Battlefield 2042 open beta is overwhelming chaos – in the best possible way

Battlefield 2042
(Image credit: EA DICE)

Hunkered down behind a hill, I set up a turret at the peak to ward off any US soldiers who may try to make their way over the top. My squad has captured the sector and we need to secure it while the rest of our 64-player team attempts to capture the other sectors within Battlefield 2042’s Orbital map. Just as we think we’ve got the hold on the area, I hear the rumble of an engine and suddenly a quad bike comes speeding over the hill, flying through the air and ultimately taking out a handful of team members before crashing into a wall. It’s a surreal moment and, despite the casualties, I can’t help but laugh – this is quintessential Battlefield.

Playing the Battlefield 2042 open beta, there were many moments such as this that really hit home the sheer absurdity of it all. What adds to this absurdity is the sheer size of the map itself, 128-players battling it out for control of the majority of sectors within this massive map. When developer EA Dice called Battlefield 2042 the “most ambitious” series entry to date, it wasn’t lying. 

Battlefield 2042 is overwhelming at times, but that’s exactly what makes it so enjoyable. Just don’t attempt to take it too seriously.

Don’t go in the tunnel

Battlefield 2042

(Image credit: EA Dice)

The Battlefield 2042 open beta grants players access to the game’s All-Out War multiplayer mode, dropping players into a 128-player match (64 players on each side) within the Orbital map, set in Kourou, French Guiana. The map sees you battling over a rocket launch site as a “controversial space launch becomes a race against time”. In the beta, it’s not quite clear why the rocket launch is controversial, but it makes for a brilliant chaotic set-piece as the match progresses.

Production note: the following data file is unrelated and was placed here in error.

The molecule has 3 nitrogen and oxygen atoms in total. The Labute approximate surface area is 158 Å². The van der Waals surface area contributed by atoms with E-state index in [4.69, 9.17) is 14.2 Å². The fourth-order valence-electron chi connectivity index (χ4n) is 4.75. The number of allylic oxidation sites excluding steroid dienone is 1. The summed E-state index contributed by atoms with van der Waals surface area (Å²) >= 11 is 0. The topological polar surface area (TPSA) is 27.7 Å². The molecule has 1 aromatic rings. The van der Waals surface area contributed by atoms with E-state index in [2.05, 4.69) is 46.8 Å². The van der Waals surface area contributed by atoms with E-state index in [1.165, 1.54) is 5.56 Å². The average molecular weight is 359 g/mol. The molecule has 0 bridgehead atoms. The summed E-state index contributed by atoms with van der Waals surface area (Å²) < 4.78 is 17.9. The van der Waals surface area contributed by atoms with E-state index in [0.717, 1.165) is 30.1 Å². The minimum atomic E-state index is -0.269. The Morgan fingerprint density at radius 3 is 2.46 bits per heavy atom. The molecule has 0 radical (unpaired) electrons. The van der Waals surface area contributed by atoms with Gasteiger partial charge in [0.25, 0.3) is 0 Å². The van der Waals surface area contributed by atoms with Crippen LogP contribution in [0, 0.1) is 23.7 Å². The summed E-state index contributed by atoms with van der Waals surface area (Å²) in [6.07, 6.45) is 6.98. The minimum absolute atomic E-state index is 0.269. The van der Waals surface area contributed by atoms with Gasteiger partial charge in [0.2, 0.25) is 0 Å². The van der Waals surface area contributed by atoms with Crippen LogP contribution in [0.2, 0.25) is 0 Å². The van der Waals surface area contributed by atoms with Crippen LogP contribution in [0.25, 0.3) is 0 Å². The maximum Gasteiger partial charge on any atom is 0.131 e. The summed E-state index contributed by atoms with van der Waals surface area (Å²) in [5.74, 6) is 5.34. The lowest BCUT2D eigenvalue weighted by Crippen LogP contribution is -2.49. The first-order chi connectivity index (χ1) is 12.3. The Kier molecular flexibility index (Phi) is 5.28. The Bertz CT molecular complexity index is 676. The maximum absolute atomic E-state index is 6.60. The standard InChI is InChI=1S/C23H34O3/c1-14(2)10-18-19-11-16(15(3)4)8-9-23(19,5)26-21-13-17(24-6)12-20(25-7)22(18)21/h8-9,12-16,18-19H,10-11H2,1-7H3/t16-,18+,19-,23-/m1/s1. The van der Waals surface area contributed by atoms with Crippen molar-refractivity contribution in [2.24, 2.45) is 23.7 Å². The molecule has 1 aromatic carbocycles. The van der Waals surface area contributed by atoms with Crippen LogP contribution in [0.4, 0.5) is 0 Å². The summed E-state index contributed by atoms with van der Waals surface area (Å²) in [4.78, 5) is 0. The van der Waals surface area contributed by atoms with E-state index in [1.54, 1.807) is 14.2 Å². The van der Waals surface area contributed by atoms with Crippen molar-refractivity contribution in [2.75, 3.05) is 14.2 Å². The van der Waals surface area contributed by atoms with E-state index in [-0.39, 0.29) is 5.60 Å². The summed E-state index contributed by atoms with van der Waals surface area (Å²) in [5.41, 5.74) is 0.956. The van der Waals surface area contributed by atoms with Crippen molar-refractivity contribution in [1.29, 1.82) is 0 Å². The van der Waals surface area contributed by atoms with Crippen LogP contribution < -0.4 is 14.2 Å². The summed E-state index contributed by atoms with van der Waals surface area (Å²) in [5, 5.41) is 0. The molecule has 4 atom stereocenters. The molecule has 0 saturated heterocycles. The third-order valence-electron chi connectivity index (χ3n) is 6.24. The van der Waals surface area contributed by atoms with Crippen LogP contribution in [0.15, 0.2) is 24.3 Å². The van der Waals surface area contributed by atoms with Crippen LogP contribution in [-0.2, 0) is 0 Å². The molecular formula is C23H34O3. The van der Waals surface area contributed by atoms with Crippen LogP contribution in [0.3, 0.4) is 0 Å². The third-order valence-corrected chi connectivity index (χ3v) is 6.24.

"As we moved through the darkness, I saw a glint of light and immediately knew it was all over."

The Battlefield 2042 open beta grants access to four Specialists: Wikus “Casper” Van Daele, Webster MacKay, Pyotr “Boris” Guskovsky and Maria Falck. Each Specialist has its own class: Maria, for example, is Support, and so should be healing up fallen comrades, while Casper is Recon and so stealth is his speciality. Each Specialist can use any loadout but has a specific cool gadget that’s unique only to them – such as Boris’aforementioned turret that only he can set up.

While I tried out each of the Specialists, Boris was my guy. His turret provided me with the extra cover I so desperately needed as I got to grips with Battlefield 2042 and the swarming enemy soldiers that scurried around the map like aggressive ants at a picnic.

That’s perhaps the biggest benefit from Battlefield 2042’s increased player size: there’s just no letting up. While you won’t constantly run into a plethora of enemies constantly, you will nearly always come across someone wherever you are. Sure, the map has scaled with the player size, but I never struggled to find an enemy or a teammate when on foot, and there are so many players that the action never stops.

But it’s in Battlefield 2042’s “clusters,” as developer EA Dice calls them, that the real fun happens. Clusters are points within sectors that naturally encourage players to swarm, resulting in big ol’ firefights. The best experience I had with a cluster was in a tunnel system in a northern sector of the map. The tunnel system was dark and definitely filled with enemies but, as my team was losing control of the sector, we decided to push through the tunnel in an effort to clear it out. There were plenty of us after all. 

As we moved through the darkness, I saw a glint of light and immediately knew it was all over. An evil Boris had set up his turret out of the line of sight within the tunnel, meaning we were down the stairs before we knew it was there – myself and fellow team members were quickly gunned down, while a few more fought valiantly on, the flash of their guns lighting up the darkness. We probably should have expected that. The next time, we were more prepared, coming in with grenades to take out the troublesome turret before pushing the US out of the system and claiming victory.